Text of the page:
JACKSONVILLE, Fla.--- Family friends confirm the body found inside a Northside home along Itani Way Monday morning is that of Andrea Williams. Williams was recently promoted to Chief Petty Officer in the Navy Friday. As questions still remain around how she died, a family friend looked back at her life.
“She had plans on doing a big housewarming party, and she wanted me to cook all the food for her,” said family friend Chef Phantom McClendon.
McClendon figured the first time he’d be visiting Andrea Washington’s new house he’d be cooking food for his friend and her family.
Instead he’d learned the mother of three was found dead inside.
“We were stationed in Virginia together, we were very close friends,” he said.
So close, McClendon says they'd become more like family over the past decade.
“The goal of making chief is a major accomplishment and for her to make it after all these years, for her to make it and the simple fact that she can’t even enjoy it. She couldn’t even go to work in her freshly pressed khaki uniform," McClendon said.
Washington was just pinned Chief Petty Officer Friday.
“I just sent her a message on Friday right when she got pinned and told her 'I’m proud of you,'” he remembered. McClendon still has her gift.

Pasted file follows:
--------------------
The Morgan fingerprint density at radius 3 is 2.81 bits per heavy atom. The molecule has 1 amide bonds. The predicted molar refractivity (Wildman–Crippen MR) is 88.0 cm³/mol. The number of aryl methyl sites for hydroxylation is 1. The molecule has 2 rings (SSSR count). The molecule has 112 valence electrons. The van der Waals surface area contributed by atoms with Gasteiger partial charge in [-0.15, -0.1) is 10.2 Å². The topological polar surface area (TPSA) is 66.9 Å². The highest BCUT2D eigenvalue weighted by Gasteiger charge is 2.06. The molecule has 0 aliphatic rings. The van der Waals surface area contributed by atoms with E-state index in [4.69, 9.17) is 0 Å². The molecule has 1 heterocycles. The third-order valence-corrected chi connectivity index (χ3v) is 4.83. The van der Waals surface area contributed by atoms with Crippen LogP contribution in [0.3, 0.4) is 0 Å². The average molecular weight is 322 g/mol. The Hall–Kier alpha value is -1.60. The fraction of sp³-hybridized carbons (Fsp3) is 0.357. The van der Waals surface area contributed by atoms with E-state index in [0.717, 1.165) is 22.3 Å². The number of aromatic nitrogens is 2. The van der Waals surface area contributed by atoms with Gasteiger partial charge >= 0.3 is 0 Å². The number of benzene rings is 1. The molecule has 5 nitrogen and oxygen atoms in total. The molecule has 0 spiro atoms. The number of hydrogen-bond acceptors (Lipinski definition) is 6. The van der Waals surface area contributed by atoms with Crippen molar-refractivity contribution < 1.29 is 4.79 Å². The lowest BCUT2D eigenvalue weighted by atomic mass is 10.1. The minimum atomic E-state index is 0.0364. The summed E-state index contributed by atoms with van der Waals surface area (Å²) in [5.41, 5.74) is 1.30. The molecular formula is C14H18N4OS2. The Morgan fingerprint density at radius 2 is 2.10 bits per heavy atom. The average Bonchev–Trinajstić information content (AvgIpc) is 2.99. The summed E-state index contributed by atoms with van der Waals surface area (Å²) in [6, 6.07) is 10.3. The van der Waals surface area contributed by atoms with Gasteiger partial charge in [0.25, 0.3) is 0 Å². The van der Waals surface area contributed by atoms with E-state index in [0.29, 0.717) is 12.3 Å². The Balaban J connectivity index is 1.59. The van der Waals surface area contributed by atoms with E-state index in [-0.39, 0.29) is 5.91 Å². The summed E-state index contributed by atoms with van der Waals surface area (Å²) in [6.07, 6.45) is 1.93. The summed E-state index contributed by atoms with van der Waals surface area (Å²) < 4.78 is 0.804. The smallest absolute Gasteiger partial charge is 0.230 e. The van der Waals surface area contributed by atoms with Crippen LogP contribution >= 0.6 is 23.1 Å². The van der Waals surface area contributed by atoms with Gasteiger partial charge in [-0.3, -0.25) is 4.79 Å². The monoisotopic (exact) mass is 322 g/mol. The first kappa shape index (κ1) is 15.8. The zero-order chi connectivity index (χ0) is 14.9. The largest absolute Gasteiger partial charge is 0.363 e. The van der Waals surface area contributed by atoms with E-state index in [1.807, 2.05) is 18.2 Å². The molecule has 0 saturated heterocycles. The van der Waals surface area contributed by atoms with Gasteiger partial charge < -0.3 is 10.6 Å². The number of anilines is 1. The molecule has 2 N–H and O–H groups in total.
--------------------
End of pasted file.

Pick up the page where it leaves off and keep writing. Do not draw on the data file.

“I got Hennessy, and we’re going to drink it together and celebrate," McClendon said. "You can't -- it’s hard to process. Why, like, you of all people? Why you? And I hope justice prevails.”
The Jacksonville Sheriff's Office is suspecting foul play. First Coast News has learned, and McClendon verified, Washington was supposed to be in court today for a restraining order the mother of three filed earlier this month.
Paperwork saying Washington asked the man she was living with to help pay utility bills. That man, according to the report, kicked her in the stomach, chased her to the bedroom and pulled a gun on her.
“Now I feel like her boys are my responsibility,” McClendon said.
As McClendon continues to grieve, he’s left with a message to the community.
“If you're dealing with something, somebody should know, because you never know at a moment’s notice," he said. "Stuff like this can happen and then when stuff like this happens, they leave people like us like who is this, "Who did this? Who did that?" McClendon said.